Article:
A man is considering legal action against one of the region's major hospitals after his wife died following a routine operation.Read the full story ›
A cancer patient who had a potentially life-saving operation postponed says he felt like doctors were "signing his death warrant."Read the full story ›
An inquest's been hearing how a classroom assistant from Norfolk died 48 hours after undergoing an operation for varicose veins.
54-year-old Nicola Tweedy from Pulham Market near Norwich suffered a pulmonary embolism as a result of the surgery.
Her family claim medical staff at the Norfolk and Norwich University hospital failed to recognise that because of her obesity she was at risk of her blood clotting.
Her husband Chris told the inquest he didn't think she was fit to be discharged from hospital after the operation on March 27 last year.
She was slurring her speech. He was adamant that no advice was given to them about deep vein thrombosis.
Two days later, her son Alex found her lifeless in a chair.
Paramedics attempted to resuscitate her but it was too late.
Robert Brightwell, a consultant vascular surgeon at the Norfolk and Norwich Hospital, said that Mrs Tweedy was warned about the risks of surgery; that it can lead to deep vein thrombosis which can cause an embolism.
One in 10,000 cases are fatal. He couldn't recall whether she'd been told her obesity made her more of a risk.
Mr Brightwell admitted there had been two attempts to carry out a thrombosis risk assessment on Mrs Tweedy but it wasn't completed.
Mrs Tweedy's husband said she'd wanted Mr Brightwell to carry out the operation because she liked him and trusted him.
Instead it was carried out by his assistant, although Mr Brightwell was present for most of the surgery, which lasted more than an hour.
Nurse Susan Brown accepted it was an oversight on her part that a checklist hadn't been completed on the patient's discharge notes.
Professor Gerard Stansby from Newcastle Hospital carried out an independent report following Mrs Tweedy's death.
In a statement, he said more training was required at the Norfolk and Norwich to prevent the idea that monitoring for deep vein thrombosis is just a tick box exercise.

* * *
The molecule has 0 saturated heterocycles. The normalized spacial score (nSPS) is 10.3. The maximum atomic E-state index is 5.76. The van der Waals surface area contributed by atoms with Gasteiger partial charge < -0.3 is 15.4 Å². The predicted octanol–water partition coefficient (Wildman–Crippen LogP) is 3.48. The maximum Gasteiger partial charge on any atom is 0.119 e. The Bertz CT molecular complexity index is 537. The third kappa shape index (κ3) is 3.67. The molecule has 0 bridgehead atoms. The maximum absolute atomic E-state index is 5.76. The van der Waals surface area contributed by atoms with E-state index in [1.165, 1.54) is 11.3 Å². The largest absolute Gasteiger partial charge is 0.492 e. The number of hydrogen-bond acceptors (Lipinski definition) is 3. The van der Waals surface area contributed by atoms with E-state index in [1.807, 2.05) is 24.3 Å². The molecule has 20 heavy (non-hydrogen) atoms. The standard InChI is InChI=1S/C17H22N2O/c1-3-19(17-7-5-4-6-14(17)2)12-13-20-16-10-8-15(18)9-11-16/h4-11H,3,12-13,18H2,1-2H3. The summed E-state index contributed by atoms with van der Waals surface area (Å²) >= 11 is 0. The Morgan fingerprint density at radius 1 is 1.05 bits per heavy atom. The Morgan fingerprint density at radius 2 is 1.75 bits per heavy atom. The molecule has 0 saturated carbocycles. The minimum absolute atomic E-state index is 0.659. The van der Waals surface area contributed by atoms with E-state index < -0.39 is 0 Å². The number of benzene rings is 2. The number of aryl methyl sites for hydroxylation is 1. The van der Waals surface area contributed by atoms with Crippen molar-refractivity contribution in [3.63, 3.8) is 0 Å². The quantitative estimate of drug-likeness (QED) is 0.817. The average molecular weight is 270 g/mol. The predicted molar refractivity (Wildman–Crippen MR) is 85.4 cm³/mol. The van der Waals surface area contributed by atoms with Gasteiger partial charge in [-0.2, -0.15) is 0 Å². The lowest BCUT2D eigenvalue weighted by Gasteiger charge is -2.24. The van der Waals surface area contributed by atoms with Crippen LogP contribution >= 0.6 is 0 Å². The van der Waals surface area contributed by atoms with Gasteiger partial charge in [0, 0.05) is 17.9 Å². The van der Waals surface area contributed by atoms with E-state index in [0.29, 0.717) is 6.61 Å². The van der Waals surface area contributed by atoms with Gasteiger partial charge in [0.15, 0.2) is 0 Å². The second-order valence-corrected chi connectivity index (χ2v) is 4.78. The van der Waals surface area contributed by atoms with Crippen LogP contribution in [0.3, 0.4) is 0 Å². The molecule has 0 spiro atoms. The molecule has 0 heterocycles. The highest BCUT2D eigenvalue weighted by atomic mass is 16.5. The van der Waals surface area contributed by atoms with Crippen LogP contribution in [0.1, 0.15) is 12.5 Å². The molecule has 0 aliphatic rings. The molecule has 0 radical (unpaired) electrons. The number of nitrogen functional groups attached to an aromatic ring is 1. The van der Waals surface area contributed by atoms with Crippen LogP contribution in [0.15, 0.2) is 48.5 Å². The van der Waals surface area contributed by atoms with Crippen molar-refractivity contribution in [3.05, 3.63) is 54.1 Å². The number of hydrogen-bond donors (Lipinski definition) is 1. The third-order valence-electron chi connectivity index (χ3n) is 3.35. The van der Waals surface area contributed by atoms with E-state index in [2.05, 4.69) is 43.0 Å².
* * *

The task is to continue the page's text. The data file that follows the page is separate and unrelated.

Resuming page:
The inquest continues.
A mum has spoken of her son's battle for life as the family wait to find out whether he can have a double lung transplant.Read the full story ›
An inquest is due to be held today into the death of a woman from Norfolk following varicose vein surgery.
Nicola Tweedy, who was 54, died two days after the operation at the Norfolk and Norwich Hospital.
Local MP Richard Bacon says the hospital did not follow guidelines on dealing with patients at risk of blood clotting.
The drug advice charity FRANK defines 'legal highs' as containing chemical substances "which produce similar effects to illegal drugs like cocaine, cannabis and ecstasy".
ITV News Anglia presenter Jonathan Wills spoke to Jeremy Sare from the Angelus foundation, which educates on the risks of using 'legal highs'.
The headteacher of a school in Luton where six children were hospitalised after taking 'legal highs' has written to parents saying he'll make sure all of his students are aware of the dangers they pose.
Three ambulances were called to Lealands High School yesterday after the elven to sixteen year-olds took a legal high before lessons started. They've since been discharged and it's thought they'll make a full recovery.
The Cator children, from Ranworth in Norfolk are staging the global run in honour of their dad Charlie who has a rare form of cancer.Read the full story ›
Women who smoke during pregnancy should be given financial incentives like shopping vouchers to help them quit, according to research from Cambridge University.
The study suggests that one in five women would benefit from incentives, especially in socially deprived areas.
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Six pupils at a school in Luton needed hospital treatment after taking legal highs, police have confirmed.Read the full story ›